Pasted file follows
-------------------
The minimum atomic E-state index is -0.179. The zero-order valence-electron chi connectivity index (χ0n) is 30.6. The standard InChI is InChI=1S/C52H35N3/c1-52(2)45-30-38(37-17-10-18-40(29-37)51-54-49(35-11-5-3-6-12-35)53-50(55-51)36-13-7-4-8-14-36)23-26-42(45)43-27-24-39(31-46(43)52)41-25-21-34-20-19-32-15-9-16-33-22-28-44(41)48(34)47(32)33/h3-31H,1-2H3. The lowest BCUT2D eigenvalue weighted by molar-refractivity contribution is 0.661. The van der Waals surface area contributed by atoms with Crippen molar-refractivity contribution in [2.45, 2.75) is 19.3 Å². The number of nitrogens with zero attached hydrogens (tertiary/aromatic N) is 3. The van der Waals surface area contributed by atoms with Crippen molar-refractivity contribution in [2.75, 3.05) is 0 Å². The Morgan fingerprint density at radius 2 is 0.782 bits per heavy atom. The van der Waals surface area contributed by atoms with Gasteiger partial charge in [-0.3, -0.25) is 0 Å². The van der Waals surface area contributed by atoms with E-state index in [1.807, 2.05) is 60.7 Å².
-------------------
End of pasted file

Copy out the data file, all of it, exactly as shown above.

The minimum atomic E-state index is -0.179. The zero-order valence-electron chi connectivity index (χ0n) is 30.6. The standard InChI is InChI=1S/C52H35N3/c1-52(2)45-30-38(37-17-10-18-40(29-37)51-54-49(35-11-5-3-6-12-35)53-50(55-51)36-13-7-4-8-14-36)23-26-42(45)43-27-24-39(31-46(43)52)41-25-21-34-20-19-32-15-9-16-33-22-28-44(41)48(34)47(32)33/h3-31H,1-2H3. The lowest BCUT2D eigenvalue weighted by molar-refractivity contribution is 0.661. The van der Waals surface area contributed by atoms with Crippen molar-refractivity contribution in [2.45, 2.75) is 19.3 Å². The number of nitrogens with zero attached hydrogens (tertiary/aromatic N) is 3. The van der Waals surface area contributed by atoms with Crippen molar-refractivity contribution in [2.75, 3.05) is 0 Å². The Morgan fingerprint density at radius 2 is 0.782 bits per heavy atom. The van der Waals surface area contributed by atoms with Gasteiger partial charge in [-0.3, -0.25) is 0 Å². The van der Waals surface area contributed by atoms with E-state index in [1.807, 2.05) is 60.7 Å².